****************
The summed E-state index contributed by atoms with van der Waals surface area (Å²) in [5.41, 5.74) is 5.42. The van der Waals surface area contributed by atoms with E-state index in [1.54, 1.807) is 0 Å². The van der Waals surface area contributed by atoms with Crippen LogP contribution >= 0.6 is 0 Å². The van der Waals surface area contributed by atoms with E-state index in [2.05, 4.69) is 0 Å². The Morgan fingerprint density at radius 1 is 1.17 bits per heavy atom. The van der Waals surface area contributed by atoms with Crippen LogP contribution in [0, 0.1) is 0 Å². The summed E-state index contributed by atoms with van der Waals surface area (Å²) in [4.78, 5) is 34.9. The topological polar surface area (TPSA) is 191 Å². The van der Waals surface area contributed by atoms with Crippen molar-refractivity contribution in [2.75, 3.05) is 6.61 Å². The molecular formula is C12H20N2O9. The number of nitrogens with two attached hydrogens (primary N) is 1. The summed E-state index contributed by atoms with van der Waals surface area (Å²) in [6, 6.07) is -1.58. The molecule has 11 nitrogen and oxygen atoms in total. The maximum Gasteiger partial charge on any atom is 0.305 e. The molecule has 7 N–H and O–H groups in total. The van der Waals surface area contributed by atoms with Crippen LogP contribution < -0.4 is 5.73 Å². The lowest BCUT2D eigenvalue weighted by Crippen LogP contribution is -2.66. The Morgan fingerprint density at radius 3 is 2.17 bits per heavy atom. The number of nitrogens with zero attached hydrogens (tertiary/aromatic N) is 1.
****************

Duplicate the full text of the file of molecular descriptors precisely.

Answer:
The summed E-state index contributed by atoms with van der Waals surface area (Å²) in [5.41, 5.74) is 5.42. The van der Waals surface area contributed by atoms with E-state index in [1.54, 1.807) is 0 Å². The van der Waals surface area contributed by atoms with Crippen LogP contribution >= 0.6 is 0 Å². The van der Waals surface area contributed by atoms with E-state index in [2.05, 4.69) is 0 Å². The Morgan fingerprint density at radius 1 is 1.17 bits per heavy atom. The van der Waals surface area contributed by atoms with Crippen LogP contribution in [0, 0.1) is 0 Å². The summed E-state index contributed by atoms with van der Waals surface area (Å²) in [4.78, 5) is 34.9. The topological polar surface area (TPSA) is 191 Å². The van der Waals surface area contributed by atoms with Crippen molar-refractivity contribution in [2.75, 3.05) is 6.61 Å². The molecular formula is C12H20N2O9. The number of nitrogens with two attached hydrogens (primary N) is 1. The summed E-state index contributed by atoms with van der Waals surface area (Å²) in [6, 6.07) is -1.58. The molecule has 11 nitrogen and oxygen atoms in total. The maximum Gasteiger partial charge on any atom is 0.305 e. The molecule has 7 N–H and O–H groups in total. The van der Waals surface area contributed by atoms with Crippen LogP contribution < -0.4 is 5.73 Å². The lowest BCUT2D eigenvalue weighted by Crippen LogP contribution is -2.66. The Morgan fingerprint density at radius 3 is 2.17 bits per heavy atom. The number of nitrogens with zero attached hydrogens (tertiary/aromatic N) is 1.